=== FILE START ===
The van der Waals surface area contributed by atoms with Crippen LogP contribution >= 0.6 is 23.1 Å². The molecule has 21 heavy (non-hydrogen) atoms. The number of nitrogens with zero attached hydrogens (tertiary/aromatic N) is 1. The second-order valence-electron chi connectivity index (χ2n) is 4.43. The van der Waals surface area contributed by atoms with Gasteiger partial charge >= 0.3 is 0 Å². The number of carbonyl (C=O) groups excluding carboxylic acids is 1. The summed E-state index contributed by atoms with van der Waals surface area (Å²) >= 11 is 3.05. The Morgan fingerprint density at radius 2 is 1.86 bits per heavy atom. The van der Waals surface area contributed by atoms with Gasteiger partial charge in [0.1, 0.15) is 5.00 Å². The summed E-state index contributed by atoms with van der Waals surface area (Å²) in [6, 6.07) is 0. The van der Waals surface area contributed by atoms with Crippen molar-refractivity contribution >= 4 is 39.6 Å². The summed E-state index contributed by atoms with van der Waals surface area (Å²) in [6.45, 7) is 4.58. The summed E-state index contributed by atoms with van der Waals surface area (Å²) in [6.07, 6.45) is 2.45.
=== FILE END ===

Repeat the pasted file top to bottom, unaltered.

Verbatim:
The van der Waals surface area contributed by atoms with Crippen LogP contribution >= 0.6 is 23.1 Å². The molecule has 21 heavy (non-hydrogen) atoms. The number of nitrogens with zero attached hydrogens (tertiary/aromatic N) is 1. The second-order valence-electron chi connectivity index (χ2n) is 4.43. The van der Waals surface area contributed by atoms with Gasteiger partial charge >= 0.3 is 0 Å². The number of carbonyl (C=O) groups excluding carboxylic acids is 1. The summed E-state index contributed by atoms with van der Waals surface area (Å²) >= 11 is 3.05. The Morgan fingerprint density at radius 2 is 1.86 bits per heavy atom. The van der Waals surface area contributed by atoms with Gasteiger partial charge in [0.1, 0.15) is 5.00 Å². The summed E-state index contributed by atoms with van der Waals surface area (Å²) in [6, 6.07) is 0. The van der Waals surface area contributed by atoms with Crippen molar-refractivity contribution >= 4 is 39.6 Å². The summed E-state index contributed by atoms with van der Waals surface area (Å²) in [6.45, 7) is 4.58. The summed E-state index contributed by atoms with van der Waals surface area (Å²) in [6.07, 6.45) is 2.45.